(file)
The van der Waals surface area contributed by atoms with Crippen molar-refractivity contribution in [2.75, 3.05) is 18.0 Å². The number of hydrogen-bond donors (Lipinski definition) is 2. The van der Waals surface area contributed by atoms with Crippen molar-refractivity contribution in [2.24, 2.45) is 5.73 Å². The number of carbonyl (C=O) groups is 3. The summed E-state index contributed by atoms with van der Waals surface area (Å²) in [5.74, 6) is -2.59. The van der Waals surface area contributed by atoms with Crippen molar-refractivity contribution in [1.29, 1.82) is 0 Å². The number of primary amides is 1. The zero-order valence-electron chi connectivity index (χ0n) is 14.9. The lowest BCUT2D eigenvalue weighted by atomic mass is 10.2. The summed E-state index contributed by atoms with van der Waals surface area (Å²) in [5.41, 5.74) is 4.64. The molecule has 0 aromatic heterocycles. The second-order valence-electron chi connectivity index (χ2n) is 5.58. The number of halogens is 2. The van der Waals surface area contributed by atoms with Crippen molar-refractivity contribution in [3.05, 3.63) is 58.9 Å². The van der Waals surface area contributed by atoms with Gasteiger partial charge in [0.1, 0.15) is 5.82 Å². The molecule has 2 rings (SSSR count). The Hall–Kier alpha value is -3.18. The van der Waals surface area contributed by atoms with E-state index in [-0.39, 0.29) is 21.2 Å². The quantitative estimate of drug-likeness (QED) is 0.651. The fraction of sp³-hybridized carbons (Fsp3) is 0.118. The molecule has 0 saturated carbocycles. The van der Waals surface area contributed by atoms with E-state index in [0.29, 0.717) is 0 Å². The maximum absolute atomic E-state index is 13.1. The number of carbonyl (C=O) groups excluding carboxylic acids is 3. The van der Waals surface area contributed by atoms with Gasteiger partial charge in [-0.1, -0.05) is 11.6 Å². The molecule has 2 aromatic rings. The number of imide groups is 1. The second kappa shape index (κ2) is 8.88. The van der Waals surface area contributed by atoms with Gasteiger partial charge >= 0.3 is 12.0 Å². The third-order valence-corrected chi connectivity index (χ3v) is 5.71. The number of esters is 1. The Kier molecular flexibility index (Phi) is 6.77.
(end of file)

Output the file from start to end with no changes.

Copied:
The van der Waals surface area contributed by atoms with Crippen molar-refractivity contribution in [2.75, 3.05) is 18.0 Å². The number of hydrogen-bond donors (Lipinski definition) is 2. The van der Waals surface area contributed by atoms with Crippen molar-refractivity contribution in [2.24, 2.45) is 5.73 Å². The number of carbonyl (C=O) groups is 3. The summed E-state index contributed by atoms with van der Waals surface area (Å²) in [5.74, 6) is -2.59. The van der Waals surface area contributed by atoms with Crippen molar-refractivity contribution in [1.29, 1.82) is 0 Å². The number of primary amides is 1. The zero-order valence-electron chi connectivity index (χ0n) is 14.9. The lowest BCUT2D eigenvalue weighted by atomic mass is 10.2. The summed E-state index contributed by atoms with van der Waals surface area (Å²) in [5.41, 5.74) is 4.64. The molecule has 0 aromatic heterocycles. The second-order valence-electron chi connectivity index (χ2n) is 5.58. The number of halogens is 2. The van der Waals surface area contributed by atoms with Crippen molar-refractivity contribution in [3.05, 3.63) is 58.9 Å². The van der Waals surface area contributed by atoms with Gasteiger partial charge in [0.1, 0.15) is 5.82 Å². The molecule has 2 rings (SSSR count). The Hall–Kier alpha value is -3.18. The van der Waals surface area contributed by atoms with E-state index in [-0.39, 0.29) is 21.2 Å². The quantitative estimate of drug-likeness (QED) is 0.651. The fraction of sp³-hybridized carbons (Fsp3) is 0.118. The molecule has 0 saturated carbocycles. The van der Waals surface area contributed by atoms with E-state index in [0.29, 0.717) is 0 Å². The maximum absolute atomic E-state index is 13.1. The number of carbonyl (C=O) groups excluding carboxylic acids is 3. The van der Waals surface area contributed by atoms with Gasteiger partial charge in [-0.1, -0.05) is 11.6 Å². The molecule has 2 aromatic rings. The number of imide groups is 1. The second kappa shape index (κ2) is 8.88. The van der Waals surface area contributed by atoms with Gasteiger partial charge >= 0.3 is 12.0 Å². The third-order valence-corrected chi connectivity index (χ3v) is 5.71. The number of esters is 1. The Kier molecular flexibility index (Phi) is 6.77.